News & Updates
Trip Reports Winter 2012
Birding Diary Winter 2012

Trip Reports May 2012
Birding Diary May 2012

Trip reports April 2012
Birding Diary April 2012

Trip Reports February-March 2012
Birding Diary February-March 2012

Trip Reports October 2011
Birding Diary October 2011

Trip Reports September 2011
Birding Diary September 2011

Trip Reports August 2011
Birding Diary August 2011

Trip Reports April 2011
Birding Diary April 2011


  Guided birding tours in the Greater Melbourne region

  Trip Reports October 2011

Birding Diary October 2011

4th October, 2011

With Warranwood local Steven as my guest we headed out to Bunyip State Park this evening to roll the dice Sooty Owl style.  I've been exceedingly fortunate with this species in 2011 and was again brimming with confidence as we careened headlong into the bush. And so it came to pass that once again the Gods of all things Owliness deigned it appropriate to bestow upon us this most cherished of all owls what belong to the genus Tyto, the resplendently smouldering Sooty!!  A fine adult with fresh prey consisting of a still writhing Common Ringtail Possum was duly observed after not too long a search, and all parties were overjoyed. We even celebrated with a cup of tea and a Tim Tam.  Not to be outdone, a Shining Bronze-cuckoo called once from off somewhere in the dark, as did several Southern Boobook, which was a fitting end to another successful SootySearch!!

11th October, 2011

Spotlighting again was the order of the evening, and Colin, Celia, Kate & Alex from Melbourne were really just hoping to witness some of the generally abundant nocturnal wildlife that can be seen at Bunyip State Park. And it really didn't disappoint. Not long after arriving we had a beautiful Southern Boobook fly along beside the vehicle and land on a roadside post, offering wonderful views. This was the only Boobook we saw or heard that night, and to not actually hear a boobook there is something I've never experienced before in all the spotlighting visits I've made to Bunyip SP. Anyway, moving on we were lucky enough to see Common Wombat, Swamp Wallaby, 2 Tawny Frogmouth, Common Brushtail Possum and Eastern Grey Kangaroo.  At around 10pm we also heard the rather odd sound of a possibly very lonely or equally confused Superb Lyrebird in full voice!

12th October, 2011

Not 7 hours had passed since the spotlighting of the night before and yet here were Colin & Celia, as keen as ever to get out and into the birds.  We had a day planned in the drier forests and mallee woodlands of central Victoria, and as we left Melbourne behind the day looked like a corker. Near Heathcote in a nice patch of woodland we saw a good selection of birds including Speckled Warbler, White-browed Woodswallow, Scarlet Robin and both Restless and Leaden Flycatcher, the latter a stunning male bird who was very nearly prey to a hunting Collared Sparrowhawk. North of Bendigo in the box-ironbark and mallee woodlands of the Greater Bendigo National Park the joint was jumping and we had some brilliant birds over the course of the afternoon. Best of these included a Black Falcon cruising over the forest, both Wedge-tailed & Little Eagle, a beautiful female Painted Button-quail, Variegated Fairy-wren, Purple-gaped, Yellow-plumed, White-fronted, Fuscous, Tawny-crowned, Black-chinned, White-plumed & Brown-headed Honeyeaters, Inland Thornbill, Western Gerygone, Shy Heathwren, Crested Bellbird, Gilbert's Whistler and Red-capped & Hooded Robins.  Driving home we passed three Barn Owl ,all unfortunately road-kill victims, and near Mt Macedon a lone Gang-gang Cockatoo flew high over the freeway, a great end to a fine day's birding.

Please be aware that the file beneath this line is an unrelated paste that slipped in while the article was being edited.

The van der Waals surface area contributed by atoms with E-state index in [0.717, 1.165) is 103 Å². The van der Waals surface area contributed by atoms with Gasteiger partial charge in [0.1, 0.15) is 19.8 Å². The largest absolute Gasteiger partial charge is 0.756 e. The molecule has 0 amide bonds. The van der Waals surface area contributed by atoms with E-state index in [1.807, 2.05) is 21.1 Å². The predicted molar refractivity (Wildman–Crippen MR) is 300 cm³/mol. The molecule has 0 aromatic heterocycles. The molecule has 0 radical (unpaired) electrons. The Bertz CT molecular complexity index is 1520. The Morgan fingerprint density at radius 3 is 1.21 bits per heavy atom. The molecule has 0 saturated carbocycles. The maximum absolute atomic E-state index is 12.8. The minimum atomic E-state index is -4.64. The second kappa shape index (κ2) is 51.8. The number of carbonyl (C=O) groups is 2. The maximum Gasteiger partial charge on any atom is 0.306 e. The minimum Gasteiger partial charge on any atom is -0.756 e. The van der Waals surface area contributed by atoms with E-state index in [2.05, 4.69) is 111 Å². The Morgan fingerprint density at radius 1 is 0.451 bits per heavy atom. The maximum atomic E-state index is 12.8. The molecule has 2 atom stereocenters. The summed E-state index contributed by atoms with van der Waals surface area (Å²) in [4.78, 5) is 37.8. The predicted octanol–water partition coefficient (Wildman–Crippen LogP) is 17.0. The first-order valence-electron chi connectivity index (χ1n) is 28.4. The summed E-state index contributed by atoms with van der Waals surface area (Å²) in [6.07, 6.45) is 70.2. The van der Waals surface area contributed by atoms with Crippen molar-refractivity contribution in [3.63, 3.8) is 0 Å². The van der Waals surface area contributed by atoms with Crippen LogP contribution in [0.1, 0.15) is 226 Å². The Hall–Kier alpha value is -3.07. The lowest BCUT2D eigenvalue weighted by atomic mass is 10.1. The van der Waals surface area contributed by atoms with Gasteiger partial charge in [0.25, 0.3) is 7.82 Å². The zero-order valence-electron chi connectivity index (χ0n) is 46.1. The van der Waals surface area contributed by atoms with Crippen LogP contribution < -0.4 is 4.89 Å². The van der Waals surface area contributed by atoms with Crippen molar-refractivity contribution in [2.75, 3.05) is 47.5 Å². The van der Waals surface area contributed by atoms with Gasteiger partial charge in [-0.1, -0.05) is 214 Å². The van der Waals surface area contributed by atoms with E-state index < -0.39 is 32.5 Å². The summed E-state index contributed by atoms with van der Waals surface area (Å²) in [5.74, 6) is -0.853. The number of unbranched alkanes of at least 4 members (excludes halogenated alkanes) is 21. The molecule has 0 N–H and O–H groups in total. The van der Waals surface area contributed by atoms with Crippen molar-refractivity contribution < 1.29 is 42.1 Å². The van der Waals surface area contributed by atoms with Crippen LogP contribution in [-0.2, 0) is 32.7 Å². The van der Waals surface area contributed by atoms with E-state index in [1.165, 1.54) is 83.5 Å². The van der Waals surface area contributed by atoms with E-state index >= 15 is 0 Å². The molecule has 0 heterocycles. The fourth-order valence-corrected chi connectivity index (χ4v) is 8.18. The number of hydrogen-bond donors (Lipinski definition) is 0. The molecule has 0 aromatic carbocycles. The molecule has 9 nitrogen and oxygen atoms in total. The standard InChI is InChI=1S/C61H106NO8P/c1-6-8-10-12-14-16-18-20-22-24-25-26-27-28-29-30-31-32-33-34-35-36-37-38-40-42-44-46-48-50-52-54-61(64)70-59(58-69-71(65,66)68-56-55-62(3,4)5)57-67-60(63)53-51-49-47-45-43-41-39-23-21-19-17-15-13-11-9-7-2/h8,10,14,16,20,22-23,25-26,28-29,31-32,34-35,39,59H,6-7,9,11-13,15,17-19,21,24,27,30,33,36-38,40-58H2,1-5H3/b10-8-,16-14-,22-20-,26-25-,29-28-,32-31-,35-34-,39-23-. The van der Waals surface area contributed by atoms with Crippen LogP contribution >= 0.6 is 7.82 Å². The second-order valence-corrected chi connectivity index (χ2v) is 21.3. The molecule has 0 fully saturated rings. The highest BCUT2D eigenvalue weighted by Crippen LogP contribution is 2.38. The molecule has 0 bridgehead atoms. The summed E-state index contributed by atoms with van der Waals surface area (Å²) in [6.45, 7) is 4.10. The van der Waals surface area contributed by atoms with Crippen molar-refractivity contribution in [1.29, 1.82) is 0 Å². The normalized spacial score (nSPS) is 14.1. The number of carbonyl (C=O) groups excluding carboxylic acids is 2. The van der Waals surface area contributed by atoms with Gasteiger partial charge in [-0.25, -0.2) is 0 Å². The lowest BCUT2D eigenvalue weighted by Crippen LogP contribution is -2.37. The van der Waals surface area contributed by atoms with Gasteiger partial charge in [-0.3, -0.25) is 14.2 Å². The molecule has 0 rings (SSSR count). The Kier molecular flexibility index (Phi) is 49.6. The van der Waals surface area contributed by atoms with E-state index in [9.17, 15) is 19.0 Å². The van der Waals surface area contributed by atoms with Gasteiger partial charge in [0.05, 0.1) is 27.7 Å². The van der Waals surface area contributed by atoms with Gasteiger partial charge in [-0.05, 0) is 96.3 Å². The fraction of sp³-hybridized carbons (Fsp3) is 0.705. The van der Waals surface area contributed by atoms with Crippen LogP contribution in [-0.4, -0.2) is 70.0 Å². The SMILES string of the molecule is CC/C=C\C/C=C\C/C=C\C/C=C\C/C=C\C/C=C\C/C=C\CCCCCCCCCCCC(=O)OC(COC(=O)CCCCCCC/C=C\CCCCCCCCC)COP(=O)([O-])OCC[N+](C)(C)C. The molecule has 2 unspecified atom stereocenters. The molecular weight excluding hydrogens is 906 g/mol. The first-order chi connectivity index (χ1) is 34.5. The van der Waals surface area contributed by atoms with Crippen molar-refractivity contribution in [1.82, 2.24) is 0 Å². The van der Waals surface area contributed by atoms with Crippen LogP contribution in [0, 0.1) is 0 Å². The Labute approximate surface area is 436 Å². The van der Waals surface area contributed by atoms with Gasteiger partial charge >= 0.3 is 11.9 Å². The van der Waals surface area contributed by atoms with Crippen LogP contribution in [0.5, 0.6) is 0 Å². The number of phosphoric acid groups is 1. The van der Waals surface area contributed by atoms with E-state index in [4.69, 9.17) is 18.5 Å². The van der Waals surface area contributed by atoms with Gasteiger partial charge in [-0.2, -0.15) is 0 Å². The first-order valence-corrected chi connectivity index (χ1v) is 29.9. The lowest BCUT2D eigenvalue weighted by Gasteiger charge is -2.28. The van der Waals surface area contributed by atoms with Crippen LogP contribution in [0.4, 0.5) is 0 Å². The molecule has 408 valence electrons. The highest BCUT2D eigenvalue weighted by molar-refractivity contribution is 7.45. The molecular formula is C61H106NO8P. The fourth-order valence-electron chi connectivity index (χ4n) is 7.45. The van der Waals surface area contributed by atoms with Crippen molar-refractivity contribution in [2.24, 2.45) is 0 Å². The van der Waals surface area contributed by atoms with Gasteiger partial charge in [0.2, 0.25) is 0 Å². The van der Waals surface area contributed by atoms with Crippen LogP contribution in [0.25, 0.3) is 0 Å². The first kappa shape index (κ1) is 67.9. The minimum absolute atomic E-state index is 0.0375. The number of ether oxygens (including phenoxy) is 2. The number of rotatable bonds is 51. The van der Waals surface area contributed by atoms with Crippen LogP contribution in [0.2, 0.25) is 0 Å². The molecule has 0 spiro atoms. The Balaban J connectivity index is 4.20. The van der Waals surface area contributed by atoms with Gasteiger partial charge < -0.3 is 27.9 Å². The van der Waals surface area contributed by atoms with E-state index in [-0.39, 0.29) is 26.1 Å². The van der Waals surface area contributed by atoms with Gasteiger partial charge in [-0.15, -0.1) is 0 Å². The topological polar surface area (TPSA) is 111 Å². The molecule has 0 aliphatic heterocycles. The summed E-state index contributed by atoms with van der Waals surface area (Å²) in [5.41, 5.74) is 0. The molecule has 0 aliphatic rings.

15th October, 2011

A half day tour to none other than that bird and birder magnet the Western Treatment Plant turned up some nice little birdies this morning.  Steven from Williamstown accompanied by his father Geoff from Lincolnshire enjoyed a nice selection of Australian waders including Banded Lapwing, Red-kneed and Black-fronted Dotterel, Red-capped Plover, Banded Stilt, Red-necked Avocet and Pectoral, Wood & Marsh Sandpiper. Several Sharp-tailed Sandpiper had also recently ended their migration here, the adults still looking great in the remnants of breeding plumage and the juveniles awash with peachy-rufous coloration around the upper body.  Also about the plant was a single Arctic Jaeger just offshore, a lovely pair of Brolga, seven Baillon's Crake on one pond and a nice flock of over 50 Eastern Cattle Egret. A most enjoyable morning.